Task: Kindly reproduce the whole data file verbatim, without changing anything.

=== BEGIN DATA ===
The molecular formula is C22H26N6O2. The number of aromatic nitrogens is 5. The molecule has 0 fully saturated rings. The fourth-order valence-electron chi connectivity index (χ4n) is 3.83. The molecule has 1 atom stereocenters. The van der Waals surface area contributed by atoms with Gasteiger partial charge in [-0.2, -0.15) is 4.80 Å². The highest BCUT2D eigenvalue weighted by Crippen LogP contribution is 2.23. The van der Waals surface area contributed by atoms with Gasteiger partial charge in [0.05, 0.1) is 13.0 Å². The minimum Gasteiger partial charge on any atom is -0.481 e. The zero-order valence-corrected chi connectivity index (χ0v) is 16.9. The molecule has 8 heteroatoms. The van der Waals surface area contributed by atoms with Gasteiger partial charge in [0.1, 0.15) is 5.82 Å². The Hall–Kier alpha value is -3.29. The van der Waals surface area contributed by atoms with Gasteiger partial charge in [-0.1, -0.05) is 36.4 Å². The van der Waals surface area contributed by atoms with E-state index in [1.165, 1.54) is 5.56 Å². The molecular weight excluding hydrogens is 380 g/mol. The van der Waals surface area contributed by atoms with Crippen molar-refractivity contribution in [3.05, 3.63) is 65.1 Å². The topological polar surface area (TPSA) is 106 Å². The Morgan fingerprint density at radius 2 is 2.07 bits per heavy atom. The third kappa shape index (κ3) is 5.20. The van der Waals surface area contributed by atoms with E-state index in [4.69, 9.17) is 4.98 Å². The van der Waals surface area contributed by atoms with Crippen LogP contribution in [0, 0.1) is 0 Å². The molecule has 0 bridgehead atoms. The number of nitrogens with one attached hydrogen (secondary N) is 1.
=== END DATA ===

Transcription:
The molecular formula is C22H26N6O2. The number of aromatic nitrogens is 5. The molecule has 0 fully saturated rings. The fourth-order valence-electron chi connectivity index (χ4n) is 3.83. The molecule has 1 atom stereocenters. The van der Waals surface area contributed by atoms with Gasteiger partial charge in [-0.2, -0.15) is 4.80 Å². The highest BCUT2D eigenvalue weighted by Crippen LogP contribution is 2.23. The van der Waals surface area contributed by atoms with Gasteiger partial charge in [0.05, 0.1) is 13.0 Å². The minimum Gasteiger partial charge on any atom is -0.481 e. The zero-order valence-corrected chi connectivity index (χ0v) is 16.9. The molecule has 8 heteroatoms. The van der Waals surface area contributed by atoms with Gasteiger partial charge in [0.1, 0.15) is 5.82 Å². The Hall–Kier alpha value is -3.29. The van der Waals surface area contributed by atoms with Gasteiger partial charge in [-0.1, -0.05) is 36.4 Å². The van der Waals surface area contributed by atoms with E-state index in [1.165, 1.54) is 5.56 Å². The molecular weight excluding hydrogens is 380 g/mol. The van der Waals surface area contributed by atoms with Crippen molar-refractivity contribution in [3.05, 3.63) is 65.1 Å². The topological polar surface area (TPSA) is 106 Å². The Morgan fingerprint density at radius 2 is 2.07 bits per heavy atom. The third kappa shape index (κ3) is 5.20. The van der Waals surface area contributed by atoms with E-state index in [4.69, 9.17) is 4.98 Å². The van der Waals surface area contributed by atoms with Crippen LogP contribution in [0, 0.1) is 0 Å². The molecule has 0 bridgehead atoms. The number of nitrogens with one attached hydrogen (secondary N) is 1.